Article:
In another case, the Supreme Court of Montana found that payments under a partnership agreement should be reduced to three psychologists who were formerly partners of the practice but who separated from a multi-specialty medical practice. Under the group's partnership agreement, a partner who departed from the practice group was entitled to receive certain payments that included the partner's share of operational profits and capital contributions. However, the amount of this payment was subject to a reduction for certain separations, including those in which the departing partner engaged in "the practice of medicine" within three years from the departure either in the county in which the partner primarily practiced while a group partner or in any contiguous county.
At issue in the case decided by the Montana Supreme Court is whether this payment reduction provision applied to the three psychologists who separated from the group and continued to practice psychology within the restricted geographic area specified in the partnership agreement. The psychologists had initiated legal action against the practice group in Montana state court and sought a declaratory judgment that the payment reduction did not apply to them in that as practicing psychologists, they were not engaged in the "practice of medicine" after separating from the partnership.
The Montana high court upheld the trial judge's grant of summary judgment in favor of the practice group and reasoned that in the context of the partnership agreement, which only used the phrase in question once and did not make distinctions between physicians and psychologists, the phrase unambiguously applied to psychologists and that as a result, the payment reduction should apply to the three plaintiffs in the case. Although the parties could have referred to in their partnership agreement a technical definition of the term "practice of medicine" that was provided by statute in Montana, they chose not to. Accordingly, the phrase in question needed to be understood in its ordinary and popular sense rather than in its technical sense. The court concluded that "[t]he ordinary and common usage of the term 'practice of medicine' is thus broad enough to include the practice of medicine".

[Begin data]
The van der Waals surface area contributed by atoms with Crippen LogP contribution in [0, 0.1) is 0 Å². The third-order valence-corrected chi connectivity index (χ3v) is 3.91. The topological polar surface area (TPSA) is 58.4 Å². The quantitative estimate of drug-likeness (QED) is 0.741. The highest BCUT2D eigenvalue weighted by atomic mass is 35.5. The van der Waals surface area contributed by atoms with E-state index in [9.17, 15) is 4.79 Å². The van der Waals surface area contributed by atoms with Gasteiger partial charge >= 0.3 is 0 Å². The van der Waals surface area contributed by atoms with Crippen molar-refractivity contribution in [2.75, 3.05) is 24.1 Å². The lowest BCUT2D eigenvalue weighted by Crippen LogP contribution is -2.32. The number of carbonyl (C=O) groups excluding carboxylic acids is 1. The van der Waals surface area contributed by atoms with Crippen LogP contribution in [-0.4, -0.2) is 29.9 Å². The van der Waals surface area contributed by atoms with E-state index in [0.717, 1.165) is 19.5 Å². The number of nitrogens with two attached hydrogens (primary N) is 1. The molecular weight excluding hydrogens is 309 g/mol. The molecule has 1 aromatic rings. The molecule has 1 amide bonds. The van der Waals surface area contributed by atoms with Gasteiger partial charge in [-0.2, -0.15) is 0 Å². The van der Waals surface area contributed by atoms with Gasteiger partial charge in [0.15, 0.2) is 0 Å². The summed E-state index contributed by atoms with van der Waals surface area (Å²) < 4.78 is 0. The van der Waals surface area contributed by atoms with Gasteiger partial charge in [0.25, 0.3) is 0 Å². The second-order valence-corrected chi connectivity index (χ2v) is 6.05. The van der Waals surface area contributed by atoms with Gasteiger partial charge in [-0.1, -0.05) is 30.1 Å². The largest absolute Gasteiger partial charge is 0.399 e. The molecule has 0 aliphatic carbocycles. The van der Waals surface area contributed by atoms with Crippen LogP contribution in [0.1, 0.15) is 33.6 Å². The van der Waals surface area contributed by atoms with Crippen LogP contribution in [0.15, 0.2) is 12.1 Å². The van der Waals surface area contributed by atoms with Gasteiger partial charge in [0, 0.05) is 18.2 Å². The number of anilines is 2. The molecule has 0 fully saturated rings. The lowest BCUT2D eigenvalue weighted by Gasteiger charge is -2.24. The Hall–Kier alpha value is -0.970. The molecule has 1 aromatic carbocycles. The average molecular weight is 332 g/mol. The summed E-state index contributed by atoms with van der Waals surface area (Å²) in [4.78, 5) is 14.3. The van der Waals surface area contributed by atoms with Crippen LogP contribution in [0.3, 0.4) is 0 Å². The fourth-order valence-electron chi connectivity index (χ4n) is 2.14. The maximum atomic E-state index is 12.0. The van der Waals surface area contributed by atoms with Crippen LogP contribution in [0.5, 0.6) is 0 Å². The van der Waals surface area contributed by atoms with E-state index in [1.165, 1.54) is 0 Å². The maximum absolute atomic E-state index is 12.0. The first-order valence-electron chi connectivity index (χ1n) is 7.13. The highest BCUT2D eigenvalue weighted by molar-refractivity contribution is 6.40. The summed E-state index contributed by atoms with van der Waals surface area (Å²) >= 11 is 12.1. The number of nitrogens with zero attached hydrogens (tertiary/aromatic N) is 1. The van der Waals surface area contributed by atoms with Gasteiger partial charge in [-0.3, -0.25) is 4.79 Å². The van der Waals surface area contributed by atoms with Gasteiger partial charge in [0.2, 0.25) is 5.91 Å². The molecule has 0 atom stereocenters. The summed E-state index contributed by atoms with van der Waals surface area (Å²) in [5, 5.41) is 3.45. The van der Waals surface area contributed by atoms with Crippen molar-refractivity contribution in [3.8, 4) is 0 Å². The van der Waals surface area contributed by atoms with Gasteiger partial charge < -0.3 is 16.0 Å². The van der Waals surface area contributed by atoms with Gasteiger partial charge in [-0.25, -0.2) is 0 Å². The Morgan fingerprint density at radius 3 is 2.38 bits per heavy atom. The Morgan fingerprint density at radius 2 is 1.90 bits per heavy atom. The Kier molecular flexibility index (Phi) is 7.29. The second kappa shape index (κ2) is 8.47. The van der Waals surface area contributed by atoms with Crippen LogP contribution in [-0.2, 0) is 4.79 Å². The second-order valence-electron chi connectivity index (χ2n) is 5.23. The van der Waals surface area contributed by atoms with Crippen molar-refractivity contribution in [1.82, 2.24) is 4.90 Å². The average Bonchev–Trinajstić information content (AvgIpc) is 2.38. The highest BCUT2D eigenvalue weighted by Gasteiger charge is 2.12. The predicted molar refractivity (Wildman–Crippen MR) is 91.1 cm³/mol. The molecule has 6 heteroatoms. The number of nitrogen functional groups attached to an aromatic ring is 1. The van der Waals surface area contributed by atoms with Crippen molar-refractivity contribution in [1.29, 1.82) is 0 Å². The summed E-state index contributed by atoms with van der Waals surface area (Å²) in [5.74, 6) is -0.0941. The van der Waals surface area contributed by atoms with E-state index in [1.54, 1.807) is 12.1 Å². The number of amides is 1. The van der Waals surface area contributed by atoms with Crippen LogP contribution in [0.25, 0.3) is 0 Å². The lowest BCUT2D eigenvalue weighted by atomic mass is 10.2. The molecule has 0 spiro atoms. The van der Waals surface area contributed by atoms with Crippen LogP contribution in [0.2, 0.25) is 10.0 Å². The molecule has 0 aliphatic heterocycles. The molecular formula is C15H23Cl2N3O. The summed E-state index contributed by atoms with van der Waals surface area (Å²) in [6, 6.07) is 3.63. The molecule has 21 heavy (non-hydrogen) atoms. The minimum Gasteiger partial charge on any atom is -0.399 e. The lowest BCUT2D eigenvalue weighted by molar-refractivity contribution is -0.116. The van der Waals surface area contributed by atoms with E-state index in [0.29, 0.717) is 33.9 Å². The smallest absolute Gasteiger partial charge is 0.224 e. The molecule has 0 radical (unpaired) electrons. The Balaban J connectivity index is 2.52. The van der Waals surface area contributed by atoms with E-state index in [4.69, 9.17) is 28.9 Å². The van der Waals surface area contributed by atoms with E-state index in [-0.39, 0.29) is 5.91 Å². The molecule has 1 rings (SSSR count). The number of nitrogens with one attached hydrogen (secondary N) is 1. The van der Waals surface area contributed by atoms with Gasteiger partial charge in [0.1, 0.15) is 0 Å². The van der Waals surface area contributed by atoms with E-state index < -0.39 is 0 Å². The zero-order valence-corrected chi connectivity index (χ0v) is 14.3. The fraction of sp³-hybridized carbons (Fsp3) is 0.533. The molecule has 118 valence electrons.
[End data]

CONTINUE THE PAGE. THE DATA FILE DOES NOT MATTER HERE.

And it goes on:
These two cases indicate that care should be taken in drafting agreements with physicians and other service providers. In the Totonelly case, the parties to the physician's employment agreement included provisions that not only required the physician to work full time not less than a specified number of hours per week, but that also specifically addressed moonlighting for third parties during the term of the agreement. Even though a dispute arose after termination of the physician's employment, these specifically negotiated and carefully drafted provisions enabled the District Court to grant summary judgment in favor of the terminating employer GMED without a lengthy and expensive trial on the merits of the case. By contrast, in the partnership agreement that was construed by the Montana Supreme Court, there was no distinction between physicians and psychologists, a fact relied upon by the court in reaching its decision that the parties did not intend to distinguish between the two sets of healthcare professionals. If care had been taken in drafting the partnership agreement for this multipractice specialty group that took into account the diverse practices of the existing and potential new members of the practice, perhaps litigation by the departing psychologists could have been avoided.